Cup trainers not saddled by drug suspensions

By Joe Drape
The New York Times / November 5, 2009

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ARCADIA, Calif. - In 2007, Kentucky racing officials found cobra venom, a powerful painkiller, in the barn of Patrick Biancone, a horse trainer with prestigious victories from Hong Kong to France. He was barred from the sport for a year. Steve Asmussen, the nation’s leading trainer, served a six-month suspension in 2006 after one of his horses failed a drug test in Louisiana, and is appealing another six-month ban handed down in Texas for another medication violation.

Both, however, will saddle horses in the Breeders’ Cup, which begins tomorrow at Santa Anita Park and will bring together horses from around the globe to compete in 14 races worth more than $25.5 million in purse money.

Biancone and Asmussen are not alone: More than a half-dozen other trainers with multiple and serious drug violations will have contenders in the starting gate of one of thoroughbred racing’s greatest events.

In fact, of the top 10 American-based trainers in purse winnings this year, only one, Christophe Clement, has never been cited for a medication violation, according to industry records.

“Ten years ago, you were embarrassed to get a medication suspension,’’ said Clement, whose Gio Ponte will compete in the $5 million Classic. “Now trainers get suspended and go away and when they come back they get more horses and more owners than they had before they left.’’

It is part of an evolving culture in horse racing that ultimately rewards those who seek any means, legal and otherwise, to get an edge. When illegal drug use goes undetected, trainers walk away with the winnings and an enhanced reputation. But when they are caught, they are all too often handed punishment that is in name only. Their horses still run and their stables still operate, usually under the name of a trusted assistant.

“It seems like we’re handing out speeding tickets instead of arresting people for dealing drugs,’’ said Tom Ludt, a member of the Kentucky Horse Racing Commission, which regulates the sport in the commonwealth and handed down the ban on Biancone.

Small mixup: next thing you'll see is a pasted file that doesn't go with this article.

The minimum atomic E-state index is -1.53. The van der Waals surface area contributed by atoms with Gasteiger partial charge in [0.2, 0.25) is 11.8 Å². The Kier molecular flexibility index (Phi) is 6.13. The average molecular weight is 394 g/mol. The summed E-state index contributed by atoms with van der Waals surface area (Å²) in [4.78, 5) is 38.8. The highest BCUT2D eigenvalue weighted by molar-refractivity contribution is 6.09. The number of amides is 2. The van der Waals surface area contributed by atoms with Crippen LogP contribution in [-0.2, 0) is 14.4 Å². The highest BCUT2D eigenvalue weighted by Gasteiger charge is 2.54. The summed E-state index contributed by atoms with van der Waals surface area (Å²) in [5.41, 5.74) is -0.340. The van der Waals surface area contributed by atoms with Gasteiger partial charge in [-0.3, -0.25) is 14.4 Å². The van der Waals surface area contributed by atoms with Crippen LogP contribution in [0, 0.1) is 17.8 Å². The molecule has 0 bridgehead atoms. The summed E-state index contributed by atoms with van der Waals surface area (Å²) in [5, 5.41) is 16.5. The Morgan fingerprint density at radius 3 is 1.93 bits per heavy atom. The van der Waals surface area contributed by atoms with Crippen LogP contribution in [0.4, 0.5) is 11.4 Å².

In 2006, for example, when Asmussen was suspended by Louisiana authorities when a filly he trained tested 750 times over the legal limit for the local anesthetic mepivacaine, which can deaden pain in a horse’s legs, he turned his horses over to Scott Blasi, his longtime assistant. Blasi won 198 races in 2006 as the Asmussen stable finished the year with more than $14 million in earnings.

Soon after his return, Asmussen was given Curlin, who went on to win the Preakness Stakes in 2007 and then became a two-time Horse of the Year for Jess Jackson.

Asmussen and Jackson are likely to win a Horse of the Year title for a third time this year with the filly Rachel Alexandra. She is skipping the Breeders’ Cup after going 8 for 8 this year, including beating 3-year-old colts in the Preakness and the Haskell as well as older male horses in the Woodward Stakes.

In July, shortly after Texas announced its suspension of Asmussen, Ludt, who also is general manager of Vinery Stable, took 21 horses away from him. But his decision lasted only so long. He has returned six horses to Asmussen - including multiple stakes winner Kodiak Kowboy, who was supposed to compete in the $2 million Breeders’ Cup Sprint Saturday but was scratched this week because of illness.

Ludt acknowledges that his words and actions are often in conflict over the subject of drugs in horse racing. He admits that he returned to Asmussen because “it’s a tough, brutal sport, and you want to win.’’

“Everyone knows we have a problem where the punishments do not fit the crimes,’’ said C. Steven Duncker, the racing association’s chairman. “We all need to go farther.’’